Get Up, Stand Up Now at Somerset House
Somerset House celebrates 50 years of Black creativity in Britain and beyond with Get Up, Stand Up Now: Generations of Black Creative Pioneers. Curated by artist Zak Ové, the exhibition brings together 100 artists for the first time across disciplines that explore five main themes: Mother, Dream to Change the World, Masquerades, Imaginary Landscapes and Mothership.
Beginning with Horace Ové’s work that captures the dramatic change to Britain’s Black communities and the rise of Black Power in the 60s and 70s through film and photography, the exhibition connects the works of the Windrush Generation with those of contemporary artists committed to social and political change. By uniting father and son through the lens of their artistic gaze, Get Up, Stand Up Now brings together past and present, and connects the diasporic communities from the Caribbean to the Motherland as it explores race, class and identity through developing a creative model that is representative of a multicultural Britain.
This series of creative conversations between Black artists begins with an intense jolting of the senses as Franklyn Rodgers’s Loretta – depicting a large-scale portrait of his mother – stands proudly next to Richard Rawlin’s Black Power fist rising from the quintessentially English cup of tea, thus redefining British while looking at the changing notions of identity as well as a sense of rootedness of the Black resistance movement.
In Dream to Change the World, Horace Ové’s film Baldwin’s Nigger (1969) features James Baldwin and Dick Gregory in a meeting with the West Indies Student Centre, which includes Stuart Hall. Ové’s film is intercepted by the sound of endless shots being fired across the room – emanating from Sanford Biggers’s film For Walter (2016), which alludes to police shootings of unarmed people.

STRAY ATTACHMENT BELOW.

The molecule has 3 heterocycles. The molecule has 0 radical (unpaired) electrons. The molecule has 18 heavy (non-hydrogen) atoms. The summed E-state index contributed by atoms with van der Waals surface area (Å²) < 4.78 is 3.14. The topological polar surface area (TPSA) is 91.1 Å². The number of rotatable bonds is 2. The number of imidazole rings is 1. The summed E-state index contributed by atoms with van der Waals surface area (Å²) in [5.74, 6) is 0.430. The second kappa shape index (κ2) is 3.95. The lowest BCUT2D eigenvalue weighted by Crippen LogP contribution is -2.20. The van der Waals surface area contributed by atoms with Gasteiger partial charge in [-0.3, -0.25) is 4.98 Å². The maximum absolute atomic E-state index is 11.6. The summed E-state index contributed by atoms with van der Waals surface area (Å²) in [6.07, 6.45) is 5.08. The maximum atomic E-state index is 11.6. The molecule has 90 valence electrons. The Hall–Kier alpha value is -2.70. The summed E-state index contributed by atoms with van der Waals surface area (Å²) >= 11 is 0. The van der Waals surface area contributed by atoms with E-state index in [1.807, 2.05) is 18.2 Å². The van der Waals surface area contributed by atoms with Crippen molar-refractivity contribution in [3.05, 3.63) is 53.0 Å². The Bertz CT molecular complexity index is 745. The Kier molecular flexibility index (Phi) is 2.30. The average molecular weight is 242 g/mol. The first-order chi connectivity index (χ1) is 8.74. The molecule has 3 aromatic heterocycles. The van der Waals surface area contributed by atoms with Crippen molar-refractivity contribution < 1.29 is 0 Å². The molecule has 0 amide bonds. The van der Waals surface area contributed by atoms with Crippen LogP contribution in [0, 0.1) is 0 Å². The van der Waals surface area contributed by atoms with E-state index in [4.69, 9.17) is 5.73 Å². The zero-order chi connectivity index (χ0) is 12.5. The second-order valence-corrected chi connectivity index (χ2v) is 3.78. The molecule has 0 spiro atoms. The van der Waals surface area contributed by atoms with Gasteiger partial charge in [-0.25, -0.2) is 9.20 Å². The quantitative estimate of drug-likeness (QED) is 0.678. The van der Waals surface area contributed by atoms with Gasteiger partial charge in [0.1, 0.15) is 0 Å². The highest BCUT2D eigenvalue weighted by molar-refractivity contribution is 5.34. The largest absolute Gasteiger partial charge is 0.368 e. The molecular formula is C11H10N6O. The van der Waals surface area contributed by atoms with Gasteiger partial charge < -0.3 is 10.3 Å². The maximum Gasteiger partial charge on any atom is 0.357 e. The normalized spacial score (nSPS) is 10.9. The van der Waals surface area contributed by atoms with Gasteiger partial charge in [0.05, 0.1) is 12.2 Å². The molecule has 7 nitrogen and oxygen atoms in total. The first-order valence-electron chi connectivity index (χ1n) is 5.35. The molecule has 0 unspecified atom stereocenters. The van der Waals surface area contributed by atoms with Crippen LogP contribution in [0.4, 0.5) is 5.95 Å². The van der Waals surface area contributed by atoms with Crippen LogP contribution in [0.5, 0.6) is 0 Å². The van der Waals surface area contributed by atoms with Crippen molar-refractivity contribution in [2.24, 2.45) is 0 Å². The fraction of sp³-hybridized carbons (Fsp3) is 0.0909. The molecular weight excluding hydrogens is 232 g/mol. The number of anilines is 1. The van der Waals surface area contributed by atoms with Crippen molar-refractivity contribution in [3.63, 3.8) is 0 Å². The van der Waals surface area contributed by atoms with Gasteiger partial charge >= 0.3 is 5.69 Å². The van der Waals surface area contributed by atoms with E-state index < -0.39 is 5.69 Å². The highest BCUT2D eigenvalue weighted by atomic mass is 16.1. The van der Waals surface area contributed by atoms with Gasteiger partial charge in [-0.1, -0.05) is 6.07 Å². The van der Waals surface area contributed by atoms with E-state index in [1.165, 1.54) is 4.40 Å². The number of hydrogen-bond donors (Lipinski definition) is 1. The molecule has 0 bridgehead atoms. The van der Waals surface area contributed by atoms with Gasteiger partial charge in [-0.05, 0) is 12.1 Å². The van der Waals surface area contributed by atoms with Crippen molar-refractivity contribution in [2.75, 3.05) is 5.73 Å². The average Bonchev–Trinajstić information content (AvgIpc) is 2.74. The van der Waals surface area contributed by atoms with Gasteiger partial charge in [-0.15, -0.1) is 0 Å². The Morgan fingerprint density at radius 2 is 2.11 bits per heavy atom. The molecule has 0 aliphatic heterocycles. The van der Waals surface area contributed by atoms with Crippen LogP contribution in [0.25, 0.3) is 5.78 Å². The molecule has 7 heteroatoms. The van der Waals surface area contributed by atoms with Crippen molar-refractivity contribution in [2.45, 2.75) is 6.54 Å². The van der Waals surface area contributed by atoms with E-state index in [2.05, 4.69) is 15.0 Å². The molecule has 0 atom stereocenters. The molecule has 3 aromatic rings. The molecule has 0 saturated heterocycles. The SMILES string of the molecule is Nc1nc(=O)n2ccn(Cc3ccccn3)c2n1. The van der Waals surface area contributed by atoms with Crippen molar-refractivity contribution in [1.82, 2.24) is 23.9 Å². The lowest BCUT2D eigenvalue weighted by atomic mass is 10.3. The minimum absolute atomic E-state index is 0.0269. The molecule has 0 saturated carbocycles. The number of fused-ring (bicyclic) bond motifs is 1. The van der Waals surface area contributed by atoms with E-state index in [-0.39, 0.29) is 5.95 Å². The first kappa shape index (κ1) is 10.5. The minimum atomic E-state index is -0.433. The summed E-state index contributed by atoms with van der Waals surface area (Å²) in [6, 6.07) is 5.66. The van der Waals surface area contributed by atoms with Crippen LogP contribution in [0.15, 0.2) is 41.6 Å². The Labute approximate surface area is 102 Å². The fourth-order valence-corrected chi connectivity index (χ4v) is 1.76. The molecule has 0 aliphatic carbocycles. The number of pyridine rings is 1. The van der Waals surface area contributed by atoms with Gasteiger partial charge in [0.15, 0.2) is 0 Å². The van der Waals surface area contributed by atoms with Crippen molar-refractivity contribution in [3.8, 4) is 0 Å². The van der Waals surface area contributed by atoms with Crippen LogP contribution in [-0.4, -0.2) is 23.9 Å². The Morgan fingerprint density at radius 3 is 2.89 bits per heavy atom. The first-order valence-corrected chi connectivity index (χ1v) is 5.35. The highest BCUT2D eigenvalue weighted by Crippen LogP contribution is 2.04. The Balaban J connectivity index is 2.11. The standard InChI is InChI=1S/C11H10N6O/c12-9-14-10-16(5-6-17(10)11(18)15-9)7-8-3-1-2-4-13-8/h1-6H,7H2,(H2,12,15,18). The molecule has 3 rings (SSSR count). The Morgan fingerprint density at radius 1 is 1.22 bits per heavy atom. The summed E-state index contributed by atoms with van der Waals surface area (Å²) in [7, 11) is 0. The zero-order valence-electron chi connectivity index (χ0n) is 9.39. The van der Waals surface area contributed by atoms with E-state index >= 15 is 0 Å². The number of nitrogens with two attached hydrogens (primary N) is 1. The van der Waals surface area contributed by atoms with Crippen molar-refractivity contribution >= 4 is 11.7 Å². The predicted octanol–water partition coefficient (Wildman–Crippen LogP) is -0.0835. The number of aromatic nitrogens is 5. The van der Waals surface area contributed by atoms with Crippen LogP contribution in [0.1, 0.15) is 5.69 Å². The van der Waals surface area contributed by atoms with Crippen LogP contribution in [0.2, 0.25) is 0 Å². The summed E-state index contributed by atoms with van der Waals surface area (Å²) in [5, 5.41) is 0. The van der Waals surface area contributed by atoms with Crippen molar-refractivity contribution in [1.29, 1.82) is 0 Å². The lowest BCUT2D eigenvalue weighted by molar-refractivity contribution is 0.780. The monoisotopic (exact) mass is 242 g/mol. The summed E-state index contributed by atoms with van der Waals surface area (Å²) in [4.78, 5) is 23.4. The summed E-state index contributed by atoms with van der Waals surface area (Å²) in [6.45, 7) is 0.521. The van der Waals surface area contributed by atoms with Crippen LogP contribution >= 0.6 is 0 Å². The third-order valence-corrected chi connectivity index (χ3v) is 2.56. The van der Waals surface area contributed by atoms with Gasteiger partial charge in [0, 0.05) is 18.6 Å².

Yinka Shonibare’s Revolution Kid (Calf) (2012) is the highlight of this series, depicting the youthful spirit of revolution with the head of a calf on the body of a stylish mannequin carrying a gold gun.
In Masquerades, Zak Ové’s fantastic and truly mesmerising La Jablesse (2013) references Caribbean folklore while dramatising roots connected to the African continent and nets pulled from the River Thames that bring to mind questions of force, deception, lure and enticement that continue to shape the diasporic condition. This piece is pivot to the theme of the Caribbean Carnival as protest through art and music that is explored in this section.
Kaleidoscope continues this theme with Zoe Bedeaux’s visual poem From the Mouths of Babes Speak I (2016) and Phoebe Boswell’s I Need to Believe the World Is Still Beautiful (2018) that decentres from the white male gaze of the female body to explore the Black female body as a site for protest in art.
The final section, Mothership, invites future generations of creative artists to take on the current political climate through the impact and influence of Afrofuturism as the space of Black Power in the future. This section features Zak Ové’s Umbilical Progenitor (2018), which is the barefoot astronaut carrying a child on its back. This piece refers to the African tradition of masquerades and sums up perfectly the Get Up, Stand Up Now exhibition as a search for identity that is shaped by and in turn shapes protests that imagine radically alternative futures while conscious of the complicated and deeply interconnected past.
Featured image: Armet Francis, Fashion Shoot Brixton Market, 1973
Courtesy of the artist
Get Up, Stand Up Now is at Somerset House from 12th June until 15th September 2019. For further information visit the exhibition’s website here.
Watch the trailer for Get Up Stand Up Now here: